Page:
As always, Mr. Lewis has profound insight into this consideration:
“And now we begin to see what it is that the New Testament is always talking about. It talks about Christians ‘being born again’; it talks about them ‘putting on Christ’; about Christ ‘being formed in us’; about our coming to ‘have the mind of Christ’.     Put right out of your head the idea that these are only fancy ways of saying that Christians are to read what Christ said and try to carry it out—as a man may read what Plato or Marx said and try to carry it out. They mean something much more than that. They mean that a real Person, Christ, here and now, in that very room where you are saying your prayers, is doing things to you. It is not a question of a good man who died two thousand years ago. It is a living Man, still as much a man as you, and still as much God as He was when He created the world, really coming and interfering with your very self; killing the old natural self in you and replacing it with the kind of self He has. At first, only for moments. Then for longer periods. Finally, if all goes well, turning you permanently into a different sort of thing; into a new little Christ, a being which, in its own small way, has the same kind of life as God; which shares in His power, joy, knowledge and eternity.”                                   From Mere Christianity

Let us salt our relationships with the love of Christ!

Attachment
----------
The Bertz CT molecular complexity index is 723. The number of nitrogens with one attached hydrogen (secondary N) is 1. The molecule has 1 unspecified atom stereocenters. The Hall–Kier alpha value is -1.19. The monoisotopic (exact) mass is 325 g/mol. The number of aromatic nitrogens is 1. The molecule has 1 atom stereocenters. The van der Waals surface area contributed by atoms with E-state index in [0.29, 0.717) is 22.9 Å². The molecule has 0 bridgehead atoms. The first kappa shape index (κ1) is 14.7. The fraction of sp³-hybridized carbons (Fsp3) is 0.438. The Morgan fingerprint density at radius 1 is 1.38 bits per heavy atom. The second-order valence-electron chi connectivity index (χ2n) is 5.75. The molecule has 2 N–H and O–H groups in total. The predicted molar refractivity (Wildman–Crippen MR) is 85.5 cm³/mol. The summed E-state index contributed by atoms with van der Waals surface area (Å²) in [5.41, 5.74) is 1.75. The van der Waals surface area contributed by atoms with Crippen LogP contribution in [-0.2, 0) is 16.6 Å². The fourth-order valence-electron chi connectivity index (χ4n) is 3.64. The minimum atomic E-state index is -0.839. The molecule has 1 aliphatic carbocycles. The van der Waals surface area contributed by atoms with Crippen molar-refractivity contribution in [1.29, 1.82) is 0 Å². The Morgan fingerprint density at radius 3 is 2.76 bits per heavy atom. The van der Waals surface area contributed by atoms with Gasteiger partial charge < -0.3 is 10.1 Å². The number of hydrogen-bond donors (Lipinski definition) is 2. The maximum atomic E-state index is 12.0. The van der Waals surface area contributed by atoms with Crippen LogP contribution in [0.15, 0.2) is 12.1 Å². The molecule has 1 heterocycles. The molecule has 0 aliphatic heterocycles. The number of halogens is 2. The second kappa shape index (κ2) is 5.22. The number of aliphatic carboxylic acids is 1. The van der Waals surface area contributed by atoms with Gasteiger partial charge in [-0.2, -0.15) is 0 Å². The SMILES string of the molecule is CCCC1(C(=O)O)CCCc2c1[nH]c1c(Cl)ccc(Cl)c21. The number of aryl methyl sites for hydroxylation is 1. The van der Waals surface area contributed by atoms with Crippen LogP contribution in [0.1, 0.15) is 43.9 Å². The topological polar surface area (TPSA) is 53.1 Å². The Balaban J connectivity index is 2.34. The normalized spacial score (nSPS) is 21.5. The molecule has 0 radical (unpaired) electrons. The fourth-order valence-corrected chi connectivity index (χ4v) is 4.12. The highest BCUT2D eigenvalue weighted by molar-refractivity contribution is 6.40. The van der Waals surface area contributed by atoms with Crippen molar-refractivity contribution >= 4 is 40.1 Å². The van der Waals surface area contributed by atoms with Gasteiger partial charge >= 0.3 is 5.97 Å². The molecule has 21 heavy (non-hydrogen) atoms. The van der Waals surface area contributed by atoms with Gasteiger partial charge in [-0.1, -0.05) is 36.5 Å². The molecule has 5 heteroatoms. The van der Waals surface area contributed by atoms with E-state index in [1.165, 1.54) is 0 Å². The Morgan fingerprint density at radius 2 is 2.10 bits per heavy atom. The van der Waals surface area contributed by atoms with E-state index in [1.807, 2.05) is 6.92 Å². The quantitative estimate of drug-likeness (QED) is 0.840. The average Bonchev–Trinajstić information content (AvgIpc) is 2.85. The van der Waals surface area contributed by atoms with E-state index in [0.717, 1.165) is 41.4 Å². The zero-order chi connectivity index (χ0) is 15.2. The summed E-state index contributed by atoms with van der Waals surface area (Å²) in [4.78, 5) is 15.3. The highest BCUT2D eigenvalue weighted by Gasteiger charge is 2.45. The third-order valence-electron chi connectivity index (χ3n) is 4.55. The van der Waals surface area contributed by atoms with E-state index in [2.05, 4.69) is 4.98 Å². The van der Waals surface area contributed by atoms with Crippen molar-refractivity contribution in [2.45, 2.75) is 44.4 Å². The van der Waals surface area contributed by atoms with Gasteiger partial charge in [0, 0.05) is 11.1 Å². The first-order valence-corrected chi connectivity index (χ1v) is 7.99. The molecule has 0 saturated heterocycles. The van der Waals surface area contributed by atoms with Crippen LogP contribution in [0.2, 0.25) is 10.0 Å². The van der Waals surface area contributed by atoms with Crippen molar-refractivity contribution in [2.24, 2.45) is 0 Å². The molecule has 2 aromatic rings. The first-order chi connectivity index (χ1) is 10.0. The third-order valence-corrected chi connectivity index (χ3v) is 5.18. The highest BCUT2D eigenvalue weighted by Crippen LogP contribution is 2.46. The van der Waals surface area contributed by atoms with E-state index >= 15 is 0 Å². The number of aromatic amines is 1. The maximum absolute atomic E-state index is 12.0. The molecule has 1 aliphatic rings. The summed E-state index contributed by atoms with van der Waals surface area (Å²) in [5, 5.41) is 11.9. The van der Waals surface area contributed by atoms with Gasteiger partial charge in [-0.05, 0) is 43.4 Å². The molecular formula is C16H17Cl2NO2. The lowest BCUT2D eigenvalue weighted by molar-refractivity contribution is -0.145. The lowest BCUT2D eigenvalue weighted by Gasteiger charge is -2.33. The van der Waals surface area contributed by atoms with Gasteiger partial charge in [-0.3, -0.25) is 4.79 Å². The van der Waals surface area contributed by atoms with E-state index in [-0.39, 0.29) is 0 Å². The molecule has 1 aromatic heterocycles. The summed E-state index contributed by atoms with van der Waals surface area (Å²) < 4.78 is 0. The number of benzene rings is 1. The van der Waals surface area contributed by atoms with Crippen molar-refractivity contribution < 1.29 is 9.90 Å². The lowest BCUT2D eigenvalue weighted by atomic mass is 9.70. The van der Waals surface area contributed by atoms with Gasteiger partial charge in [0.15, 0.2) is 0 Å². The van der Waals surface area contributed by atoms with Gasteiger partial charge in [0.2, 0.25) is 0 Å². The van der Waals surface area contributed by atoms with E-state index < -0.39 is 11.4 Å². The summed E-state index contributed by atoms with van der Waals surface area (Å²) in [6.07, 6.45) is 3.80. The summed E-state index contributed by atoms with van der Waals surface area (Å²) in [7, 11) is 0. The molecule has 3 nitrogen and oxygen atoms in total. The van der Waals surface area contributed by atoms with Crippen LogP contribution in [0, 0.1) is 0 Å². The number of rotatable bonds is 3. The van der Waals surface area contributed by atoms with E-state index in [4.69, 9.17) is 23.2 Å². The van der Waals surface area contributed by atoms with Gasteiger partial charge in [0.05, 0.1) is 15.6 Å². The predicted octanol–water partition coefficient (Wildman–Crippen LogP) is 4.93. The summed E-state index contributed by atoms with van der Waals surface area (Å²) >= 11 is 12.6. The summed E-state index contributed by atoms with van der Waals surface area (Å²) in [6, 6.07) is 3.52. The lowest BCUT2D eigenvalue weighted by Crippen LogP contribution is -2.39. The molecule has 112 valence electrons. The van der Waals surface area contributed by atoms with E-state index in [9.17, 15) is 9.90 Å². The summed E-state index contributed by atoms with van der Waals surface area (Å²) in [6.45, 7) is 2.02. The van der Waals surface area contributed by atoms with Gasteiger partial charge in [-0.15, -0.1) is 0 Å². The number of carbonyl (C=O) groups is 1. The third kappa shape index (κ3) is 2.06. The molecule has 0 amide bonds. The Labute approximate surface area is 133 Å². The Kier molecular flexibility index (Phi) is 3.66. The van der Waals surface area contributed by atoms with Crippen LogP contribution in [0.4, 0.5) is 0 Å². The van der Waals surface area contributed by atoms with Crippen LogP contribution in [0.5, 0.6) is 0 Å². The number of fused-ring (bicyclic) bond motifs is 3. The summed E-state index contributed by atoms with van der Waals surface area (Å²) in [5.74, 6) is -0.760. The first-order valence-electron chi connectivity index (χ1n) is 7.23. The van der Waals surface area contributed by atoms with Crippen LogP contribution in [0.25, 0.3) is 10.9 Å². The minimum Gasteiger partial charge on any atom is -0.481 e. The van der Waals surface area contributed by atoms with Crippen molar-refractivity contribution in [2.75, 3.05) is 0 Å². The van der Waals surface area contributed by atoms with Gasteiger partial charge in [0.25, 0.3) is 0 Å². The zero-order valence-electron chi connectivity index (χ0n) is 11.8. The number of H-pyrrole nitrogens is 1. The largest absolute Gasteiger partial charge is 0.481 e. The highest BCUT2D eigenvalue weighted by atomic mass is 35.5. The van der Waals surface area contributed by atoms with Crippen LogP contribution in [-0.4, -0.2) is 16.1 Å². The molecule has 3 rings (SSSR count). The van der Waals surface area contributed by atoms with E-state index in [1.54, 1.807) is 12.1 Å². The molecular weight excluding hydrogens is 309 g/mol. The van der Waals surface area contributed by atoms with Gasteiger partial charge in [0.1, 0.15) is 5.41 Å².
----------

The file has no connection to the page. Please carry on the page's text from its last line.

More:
For your further enjoyment, read Paul’s thoughts in Romans 7 as recorded in The Message Bible

…Sin simply did what sin is so famous for doing: using the good as a cover to tempt me to do what would finally destroy me. By hiding within God’s good commandment, sin did far more mischief than it could ever have accomplished on its own.                                                                                                                                             I can anticipate the response that is coming: “I know that all God’s commands are spiritual, but I’m not. Isn’t this also your experience?” Yes. I’m full of myself—after all, I’ve spent a long time in sin’s prison. What I don’t understand about myself is that I decide one way, but then I act another, doing things I absolutely despise. So if I can’t be trusted to figure out what is best for myself and then do it, it becomes obvious that God’s command is necessary.                                                                          But I need something more! For if I know the law but still can’t keep it, and if the power of sin within me keeps sabotaging my best intentions, I obviously need help! I realize that I don’t have what it takes. I can will it, but I can’t do it. I decide to do good, but I don’t really do it; I decide not to do bad, but then I do it anyway. My decisions, such as they are, don’t result in actions. Something has gone wrong deep within me and gets the better of me every time.                                                                    It happens so regularly that it’s predictable. The moment I decide to do good, sin is there to trip me up. I truly delight in God’s commands, but it’s pretty obvious that not all of me joins in that delight. Parts of me covertly rebel, and just when I least expect it, they take charge. I’ve tried everything and nothing helps. I’m at the end of my rope. Is there no one who can do anything for me? Isn’t that the real question?

The answer, thank God, is that Jesus Christ can and does. He acted to set things right in this life of contradictions where I want to serve God with all my heart and mind, but am pulled by the influence of sin to do something totally different.